What is the Health and Social Care Levy

Providing Care
5 min read

Boris Johnson, the Conservative Prime Minister, announced a new Health and Social Care Levy. The first of its kind in modern political history. The Levy will deliver an extra £12 billion each year for the next three years. This money will be specifically earmarked for Health and Social Care.

In total the coffers of Health and Social Care departments across the UK will swell by £36billion over three years,18% of this will go to Social Care and the remainder will be targeted at Health Services.

The Levy comes in the form of a 1.25% increase in National Insurance (NI) contributions.

The levy will be paid by those in employment and the self employed earning more than what is known as the Primary Threshold and Lower Profits limit - this is the figure above which you are required to pay tax. In 2021/22 this Threshold was set at £9,568. To give this context in 2022/23 someone earning the median basic income (£24,100) can expect to pay an extra £180.00 in tax, all of which will go directly towards our Health and Social Care services.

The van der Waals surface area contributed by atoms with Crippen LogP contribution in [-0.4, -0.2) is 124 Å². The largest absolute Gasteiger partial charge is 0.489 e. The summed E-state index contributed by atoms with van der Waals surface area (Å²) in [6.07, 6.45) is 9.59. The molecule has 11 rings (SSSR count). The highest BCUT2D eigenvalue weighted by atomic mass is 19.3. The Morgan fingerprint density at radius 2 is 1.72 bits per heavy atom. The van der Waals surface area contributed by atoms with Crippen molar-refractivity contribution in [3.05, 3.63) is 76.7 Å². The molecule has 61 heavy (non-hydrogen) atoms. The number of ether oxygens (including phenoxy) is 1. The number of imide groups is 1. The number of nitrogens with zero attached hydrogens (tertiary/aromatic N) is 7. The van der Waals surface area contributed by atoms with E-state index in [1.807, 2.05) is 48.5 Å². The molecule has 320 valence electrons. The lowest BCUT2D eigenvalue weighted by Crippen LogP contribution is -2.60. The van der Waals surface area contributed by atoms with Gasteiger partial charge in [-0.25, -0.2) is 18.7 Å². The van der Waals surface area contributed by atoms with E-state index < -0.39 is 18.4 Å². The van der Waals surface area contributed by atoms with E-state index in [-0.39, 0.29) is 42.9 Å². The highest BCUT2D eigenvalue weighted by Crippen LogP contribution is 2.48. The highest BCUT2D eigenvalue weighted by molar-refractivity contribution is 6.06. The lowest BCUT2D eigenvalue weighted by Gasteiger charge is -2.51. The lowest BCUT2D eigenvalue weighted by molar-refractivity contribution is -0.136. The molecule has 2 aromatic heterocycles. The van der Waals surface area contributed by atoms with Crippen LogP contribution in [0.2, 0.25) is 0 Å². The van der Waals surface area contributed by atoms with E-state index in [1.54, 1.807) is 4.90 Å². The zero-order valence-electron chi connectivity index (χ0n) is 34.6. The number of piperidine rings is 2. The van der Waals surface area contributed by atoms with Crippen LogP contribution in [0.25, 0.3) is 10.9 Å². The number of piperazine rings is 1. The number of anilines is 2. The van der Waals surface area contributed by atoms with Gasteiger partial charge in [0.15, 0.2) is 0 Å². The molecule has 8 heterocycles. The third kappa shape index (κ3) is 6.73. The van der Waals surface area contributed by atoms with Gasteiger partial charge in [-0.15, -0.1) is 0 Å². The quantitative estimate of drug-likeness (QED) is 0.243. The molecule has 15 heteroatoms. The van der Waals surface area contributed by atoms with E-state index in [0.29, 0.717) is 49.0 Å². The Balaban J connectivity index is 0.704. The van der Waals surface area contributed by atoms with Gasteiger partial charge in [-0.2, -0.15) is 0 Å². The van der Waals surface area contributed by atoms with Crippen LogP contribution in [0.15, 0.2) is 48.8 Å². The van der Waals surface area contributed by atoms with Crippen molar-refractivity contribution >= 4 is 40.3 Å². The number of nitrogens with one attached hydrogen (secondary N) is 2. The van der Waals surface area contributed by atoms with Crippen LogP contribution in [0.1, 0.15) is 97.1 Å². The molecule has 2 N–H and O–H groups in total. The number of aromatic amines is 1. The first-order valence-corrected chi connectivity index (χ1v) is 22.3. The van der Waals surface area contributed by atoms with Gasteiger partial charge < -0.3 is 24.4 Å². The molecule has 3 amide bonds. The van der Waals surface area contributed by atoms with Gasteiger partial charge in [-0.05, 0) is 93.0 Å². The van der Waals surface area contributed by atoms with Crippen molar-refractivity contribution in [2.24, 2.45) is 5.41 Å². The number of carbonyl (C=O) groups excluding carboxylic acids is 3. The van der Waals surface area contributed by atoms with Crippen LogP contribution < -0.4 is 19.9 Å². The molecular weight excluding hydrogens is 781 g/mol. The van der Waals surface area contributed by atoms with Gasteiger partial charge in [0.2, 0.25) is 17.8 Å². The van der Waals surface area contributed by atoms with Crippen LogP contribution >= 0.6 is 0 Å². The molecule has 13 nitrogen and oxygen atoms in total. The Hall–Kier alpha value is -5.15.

In the first year this levy does not impact individuals above the State Pension age but will do so from April 2023.

The Levy means that for NHS England its budget has increased by 3.9% between 2018/19 and 2024/25, the same is true for Social Care.

It is expected in the short term that this increase in funding will be used to tackle the backlog of care needs taht have not been able to be met due to the pressure put on services by the OCIVD19 pandemic.

Sajid Javid, Health Secretary has said this is a sensible use of funds warning that current waiting lists, sitting at 5million, could escalate to 13million if action is not taken.

Health Managers have agreed with Mr Javids assessment but say that even with the identified funds, waiting lists will only be managed if cuts are made to other services.

The Levy, this first of its kind for Health and Social care looks set to provide certainty to Department managers who now know the funding they can expect, it remains to be seen if it will be enough.